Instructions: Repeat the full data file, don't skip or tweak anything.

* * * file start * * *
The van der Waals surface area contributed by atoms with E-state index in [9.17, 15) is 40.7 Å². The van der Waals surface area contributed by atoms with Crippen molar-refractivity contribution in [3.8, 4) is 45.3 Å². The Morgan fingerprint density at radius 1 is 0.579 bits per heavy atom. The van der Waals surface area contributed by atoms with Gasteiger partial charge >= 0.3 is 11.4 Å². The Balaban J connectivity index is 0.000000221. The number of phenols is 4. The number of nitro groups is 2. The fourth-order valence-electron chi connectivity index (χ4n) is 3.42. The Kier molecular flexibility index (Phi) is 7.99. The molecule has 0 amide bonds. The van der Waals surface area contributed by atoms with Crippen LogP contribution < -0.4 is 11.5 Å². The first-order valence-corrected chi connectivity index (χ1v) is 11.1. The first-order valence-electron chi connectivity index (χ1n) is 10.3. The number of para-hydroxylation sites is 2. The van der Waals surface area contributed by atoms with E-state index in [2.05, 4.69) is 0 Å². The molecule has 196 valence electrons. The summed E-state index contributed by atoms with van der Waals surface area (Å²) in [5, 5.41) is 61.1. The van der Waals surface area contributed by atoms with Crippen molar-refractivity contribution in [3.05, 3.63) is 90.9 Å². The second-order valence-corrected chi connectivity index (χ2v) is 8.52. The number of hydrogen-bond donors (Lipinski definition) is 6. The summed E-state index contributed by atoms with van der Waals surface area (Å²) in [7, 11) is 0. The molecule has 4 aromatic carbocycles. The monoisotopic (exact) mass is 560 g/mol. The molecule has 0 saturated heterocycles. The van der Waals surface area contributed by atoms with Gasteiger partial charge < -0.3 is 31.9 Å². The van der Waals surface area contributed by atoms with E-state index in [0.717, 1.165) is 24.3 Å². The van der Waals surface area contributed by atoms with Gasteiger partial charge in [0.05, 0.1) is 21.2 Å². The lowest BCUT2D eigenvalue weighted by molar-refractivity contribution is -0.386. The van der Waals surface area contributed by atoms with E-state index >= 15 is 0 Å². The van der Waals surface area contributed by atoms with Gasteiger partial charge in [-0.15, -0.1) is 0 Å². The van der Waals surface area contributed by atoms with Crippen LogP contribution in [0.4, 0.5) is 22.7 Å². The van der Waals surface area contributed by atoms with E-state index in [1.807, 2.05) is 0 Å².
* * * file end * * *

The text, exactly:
The van der Waals surface area contributed by atoms with E-state index in [9.17, 15) is 40.7 Å². The van der Waals surface area contributed by atoms with Crippen molar-refractivity contribution in [3.8, 4) is 45.3 Å². The Morgan fingerprint density at radius 1 is 0.579 bits per heavy atom. The van der Waals surface area contributed by atoms with Gasteiger partial charge >= 0.3 is 11.4 Å². The Balaban J connectivity index is 0.000000221. The number of phenols is 4. The number of nitro groups is 2. The fourth-order valence-electron chi connectivity index (χ4n) is 3.42. The Kier molecular flexibility index (Phi) is 7.99. The molecule has 0 amide bonds. The van der Waals surface area contributed by atoms with Crippen LogP contribution < -0.4 is 11.5 Å². The first-order valence-corrected chi connectivity index (χ1v) is 11.1. The first-order valence-electron chi connectivity index (χ1n) is 10.3. The number of para-hydroxylation sites is 2. The van der Waals surface area contributed by atoms with E-state index in [2.05, 4.69) is 0 Å². The molecule has 196 valence electrons. The summed E-state index contributed by atoms with van der Waals surface area (Å²) in [5, 5.41) is 61.1. The van der Waals surface area contributed by atoms with Crippen molar-refractivity contribution in [3.05, 3.63) is 90.9 Å². The second-order valence-corrected chi connectivity index (χ2v) is 8.52. The number of hydrogen-bond donors (Lipinski definition) is 6. The summed E-state index contributed by atoms with van der Waals surface area (Å²) in [7, 11) is 0. The molecule has 4 aromatic carbocycles. The monoisotopic (exact) mass is 560 g/mol. The molecule has 0 saturated heterocycles. The van der Waals surface area contributed by atoms with Gasteiger partial charge < -0.3 is 31.9 Å². The van der Waals surface area contributed by atoms with E-state index in [0.717, 1.165) is 24.3 Å². The van der Waals surface area contributed by atoms with Gasteiger partial charge in [0.05, 0.1) is 21.2 Å². The lowest BCUT2D eigenvalue weighted by molar-refractivity contribution is -0.386. The van der Waals surface area contributed by atoms with E-state index >= 15 is 0 Å². The van der Waals surface area contributed by atoms with Gasteiger partial charge in [-0.15, -0.1) is 0 Å². The van der Waals surface area contributed by atoms with Crippen LogP contribution in [0.4, 0.5) is 22.7 Å². The van der Waals surface area contributed by atoms with E-state index in [1.807, 2.05) is 0 Å².